TOKYO -- Key opposition parties in Japan are focusing on household budgets amid a decline in real wages as a key point of contention in the upcoming House of Councillors election, while the ruling coalition is highlighting foreign and defense policy on top of its ability to hold the reins of government and its achievements for the past 6 1/2 years.
The various points of contention came into view as all seven major political parties released their campaign promises for the July 21 election. Other issues are expected to include the consumption tax hike from the current 8% to 10% scheduled for October, the pension shortage debate sparked by a Financial Services Agency (FSA) panel report stating that an average elderly couple would need 20 million yen in addition to their public pension benefits to fund a 30-year post-retirement life, and constitutional amendment, a pet goal of Prime Minister Shinzo Abe.
The seven parties are: the ruling Liberal Democratic Party (LDP) and its junior coalition partner Komeito, the opposition Constitutional Democratic Party of Japan (CDP), the Democratic Party for the People (DPFP), the Japanese Communist Party (JCP), Nippon Ishin (Japan Innovation Party) and the Social Democratic Party (SDP).
The LDP is underscoring Japan's recent hosting of the Group of 20 summit meeting in Osaka, the first ever G-20 summit to be held in the country, as well as its close ties with U.S. President Donald Trump and Russian President Vladimir Putin, as "accomplishments."
"We will lead solidarity and rule-making in the international community and protect our country's safety and national interests," the LDP's election pledge reads. It also states that Prime Minister Abe is playing a leading role in the world community as his administration has been running the second longest among the Group of Seven major economies, topped only by that of German Chancellor Angela Merkel.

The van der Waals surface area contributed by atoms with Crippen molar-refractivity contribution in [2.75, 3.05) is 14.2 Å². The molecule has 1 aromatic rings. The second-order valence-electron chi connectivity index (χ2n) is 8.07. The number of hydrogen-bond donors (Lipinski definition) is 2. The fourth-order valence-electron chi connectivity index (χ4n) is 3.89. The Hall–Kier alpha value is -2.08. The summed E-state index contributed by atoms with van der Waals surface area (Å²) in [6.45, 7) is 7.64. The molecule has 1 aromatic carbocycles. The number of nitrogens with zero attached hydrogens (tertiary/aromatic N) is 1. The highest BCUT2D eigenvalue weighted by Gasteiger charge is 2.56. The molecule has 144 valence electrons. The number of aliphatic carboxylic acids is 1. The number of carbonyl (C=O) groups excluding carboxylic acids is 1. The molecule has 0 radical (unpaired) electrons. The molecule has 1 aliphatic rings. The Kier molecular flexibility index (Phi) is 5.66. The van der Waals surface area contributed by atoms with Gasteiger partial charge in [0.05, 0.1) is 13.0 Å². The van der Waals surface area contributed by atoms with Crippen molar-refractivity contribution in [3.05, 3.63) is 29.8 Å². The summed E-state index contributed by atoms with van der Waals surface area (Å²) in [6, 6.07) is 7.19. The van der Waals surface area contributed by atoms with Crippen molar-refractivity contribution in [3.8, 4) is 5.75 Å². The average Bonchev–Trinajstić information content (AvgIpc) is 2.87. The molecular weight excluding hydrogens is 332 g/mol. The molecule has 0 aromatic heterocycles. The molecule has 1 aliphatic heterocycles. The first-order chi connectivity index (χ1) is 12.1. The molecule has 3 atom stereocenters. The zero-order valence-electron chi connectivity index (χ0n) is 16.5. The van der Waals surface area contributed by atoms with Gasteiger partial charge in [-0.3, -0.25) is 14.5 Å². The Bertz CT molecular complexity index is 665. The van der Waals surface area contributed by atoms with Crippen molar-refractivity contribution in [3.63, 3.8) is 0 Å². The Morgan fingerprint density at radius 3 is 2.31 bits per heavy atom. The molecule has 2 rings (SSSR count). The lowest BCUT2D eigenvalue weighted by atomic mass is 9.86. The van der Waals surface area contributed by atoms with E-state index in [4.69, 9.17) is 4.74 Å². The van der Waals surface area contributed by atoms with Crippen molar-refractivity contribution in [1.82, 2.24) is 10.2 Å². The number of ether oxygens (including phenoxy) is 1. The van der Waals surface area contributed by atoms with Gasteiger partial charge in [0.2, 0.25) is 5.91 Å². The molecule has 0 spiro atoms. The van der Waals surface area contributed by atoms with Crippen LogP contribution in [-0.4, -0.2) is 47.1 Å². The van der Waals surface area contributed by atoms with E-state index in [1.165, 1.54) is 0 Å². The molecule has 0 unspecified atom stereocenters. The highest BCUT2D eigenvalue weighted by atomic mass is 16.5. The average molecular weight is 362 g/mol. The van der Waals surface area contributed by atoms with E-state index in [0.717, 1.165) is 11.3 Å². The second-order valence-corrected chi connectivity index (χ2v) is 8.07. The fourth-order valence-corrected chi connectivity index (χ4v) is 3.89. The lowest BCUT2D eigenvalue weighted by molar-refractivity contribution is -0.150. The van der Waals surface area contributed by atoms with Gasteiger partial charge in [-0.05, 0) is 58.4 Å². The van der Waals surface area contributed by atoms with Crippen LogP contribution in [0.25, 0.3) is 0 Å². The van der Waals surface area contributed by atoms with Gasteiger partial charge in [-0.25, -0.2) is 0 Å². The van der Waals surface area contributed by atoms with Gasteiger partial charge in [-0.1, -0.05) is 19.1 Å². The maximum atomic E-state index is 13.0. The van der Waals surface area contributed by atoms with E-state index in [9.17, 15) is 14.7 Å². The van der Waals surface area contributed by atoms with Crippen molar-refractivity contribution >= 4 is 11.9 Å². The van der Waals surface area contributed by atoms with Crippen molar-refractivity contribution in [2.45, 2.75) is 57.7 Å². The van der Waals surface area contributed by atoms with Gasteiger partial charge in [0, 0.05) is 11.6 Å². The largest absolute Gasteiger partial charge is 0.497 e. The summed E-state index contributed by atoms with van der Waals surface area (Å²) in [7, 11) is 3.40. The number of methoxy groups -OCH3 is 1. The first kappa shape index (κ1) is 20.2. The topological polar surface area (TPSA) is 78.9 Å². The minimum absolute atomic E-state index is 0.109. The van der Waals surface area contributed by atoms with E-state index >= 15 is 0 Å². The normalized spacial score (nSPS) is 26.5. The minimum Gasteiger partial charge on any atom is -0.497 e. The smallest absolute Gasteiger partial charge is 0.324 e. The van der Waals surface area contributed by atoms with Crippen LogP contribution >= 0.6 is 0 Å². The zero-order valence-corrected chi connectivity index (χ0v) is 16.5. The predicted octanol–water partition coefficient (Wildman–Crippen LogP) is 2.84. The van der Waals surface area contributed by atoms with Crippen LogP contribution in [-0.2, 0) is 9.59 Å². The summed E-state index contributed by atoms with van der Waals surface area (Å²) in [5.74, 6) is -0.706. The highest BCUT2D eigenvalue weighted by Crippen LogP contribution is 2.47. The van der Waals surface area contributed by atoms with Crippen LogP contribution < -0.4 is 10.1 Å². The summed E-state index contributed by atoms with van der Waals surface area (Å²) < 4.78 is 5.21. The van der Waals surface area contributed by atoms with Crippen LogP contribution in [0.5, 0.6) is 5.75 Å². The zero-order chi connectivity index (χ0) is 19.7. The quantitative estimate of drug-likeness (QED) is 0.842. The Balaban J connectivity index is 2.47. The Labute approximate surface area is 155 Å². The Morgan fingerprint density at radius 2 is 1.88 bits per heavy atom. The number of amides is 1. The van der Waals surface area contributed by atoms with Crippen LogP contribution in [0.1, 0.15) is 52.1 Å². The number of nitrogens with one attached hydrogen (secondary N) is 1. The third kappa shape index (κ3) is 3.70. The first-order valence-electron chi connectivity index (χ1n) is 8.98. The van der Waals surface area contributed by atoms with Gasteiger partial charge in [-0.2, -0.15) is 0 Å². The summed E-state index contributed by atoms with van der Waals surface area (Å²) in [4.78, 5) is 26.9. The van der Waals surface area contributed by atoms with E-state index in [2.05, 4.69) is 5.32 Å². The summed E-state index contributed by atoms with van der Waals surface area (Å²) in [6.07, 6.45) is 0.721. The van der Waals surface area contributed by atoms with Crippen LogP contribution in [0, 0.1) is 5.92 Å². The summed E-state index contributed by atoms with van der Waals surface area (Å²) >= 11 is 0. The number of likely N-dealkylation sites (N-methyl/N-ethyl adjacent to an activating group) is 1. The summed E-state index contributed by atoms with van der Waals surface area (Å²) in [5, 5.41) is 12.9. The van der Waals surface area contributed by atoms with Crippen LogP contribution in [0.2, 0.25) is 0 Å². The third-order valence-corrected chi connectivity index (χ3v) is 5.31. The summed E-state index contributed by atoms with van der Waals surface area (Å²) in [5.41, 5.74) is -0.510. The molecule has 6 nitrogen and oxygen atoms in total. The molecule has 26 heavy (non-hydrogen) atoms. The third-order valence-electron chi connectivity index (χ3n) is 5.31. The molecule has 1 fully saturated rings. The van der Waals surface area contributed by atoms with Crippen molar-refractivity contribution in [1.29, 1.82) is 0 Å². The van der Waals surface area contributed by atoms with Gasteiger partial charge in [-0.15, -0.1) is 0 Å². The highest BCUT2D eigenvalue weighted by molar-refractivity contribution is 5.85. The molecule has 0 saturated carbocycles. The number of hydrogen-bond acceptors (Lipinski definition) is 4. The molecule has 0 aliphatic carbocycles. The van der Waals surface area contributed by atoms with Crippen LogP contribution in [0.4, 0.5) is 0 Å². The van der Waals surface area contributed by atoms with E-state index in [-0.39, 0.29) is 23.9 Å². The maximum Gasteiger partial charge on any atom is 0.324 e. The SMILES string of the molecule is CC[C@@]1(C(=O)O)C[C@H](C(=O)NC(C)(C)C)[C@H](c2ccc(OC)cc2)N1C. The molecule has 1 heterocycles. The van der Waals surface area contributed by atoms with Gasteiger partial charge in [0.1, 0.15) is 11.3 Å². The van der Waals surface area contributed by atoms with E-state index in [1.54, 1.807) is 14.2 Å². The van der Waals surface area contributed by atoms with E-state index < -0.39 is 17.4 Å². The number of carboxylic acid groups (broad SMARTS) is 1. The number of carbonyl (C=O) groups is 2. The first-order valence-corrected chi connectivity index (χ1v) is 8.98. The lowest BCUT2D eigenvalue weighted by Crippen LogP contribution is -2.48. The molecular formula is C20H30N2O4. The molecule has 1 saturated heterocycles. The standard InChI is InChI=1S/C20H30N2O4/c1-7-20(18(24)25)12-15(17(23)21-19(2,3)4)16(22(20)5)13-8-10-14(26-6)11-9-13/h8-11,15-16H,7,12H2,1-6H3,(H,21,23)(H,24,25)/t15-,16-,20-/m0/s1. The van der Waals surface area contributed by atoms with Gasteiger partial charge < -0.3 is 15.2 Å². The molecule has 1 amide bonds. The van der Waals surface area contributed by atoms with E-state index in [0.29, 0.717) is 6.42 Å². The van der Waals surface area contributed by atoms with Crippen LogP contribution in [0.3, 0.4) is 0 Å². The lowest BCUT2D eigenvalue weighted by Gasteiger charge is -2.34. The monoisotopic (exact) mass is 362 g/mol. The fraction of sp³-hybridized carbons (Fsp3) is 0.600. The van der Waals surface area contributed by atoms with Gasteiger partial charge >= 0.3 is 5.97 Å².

The opposition camp, meanwhile, has lashed out at the Abe administration over a lack of household consumption growth under the administration's signature "Abenomics" economic policy mix.
The CDP specifically calls for raising minimum wages and turning non-regular employees into part of the regular workforce. The DPFP is advocating economic revitalization through measures supporting household budgets, such as boosting childcare allowances and rent subsidies.
Finance Minister and Financial Services Minister Taro Aso's refusal to accept the FSA panel's report on the shortage of pension funds has also become fodder for criticism against the ruling bloc. The JCP points out in its campaign agenda, "There is mounting anger over the Abe administration's stance of pretending that a report that is inconvenient to the administration never existed."
Constitutional revision looks likely to be one of the major campaign issues, as Prime Minister Abe has argued that legislators have the responsibility to discuss the supreme law. While the LDP aspires to write the existence of the Self-Defense Forces into war-renouncing Article 9 of the Constitution, the CDP and DPFP are opposed to the move, with even Komeito of the ruling camp maintaining reservations about the LDP's plan.
In a related move, the Japan National Press Club is organizing a debate between party leaders on July 3, and broadcasters are also planning such debates in their TV program lineups.
(Japanese original by Kei Sato and Shinya Hamanaka, Political News Department)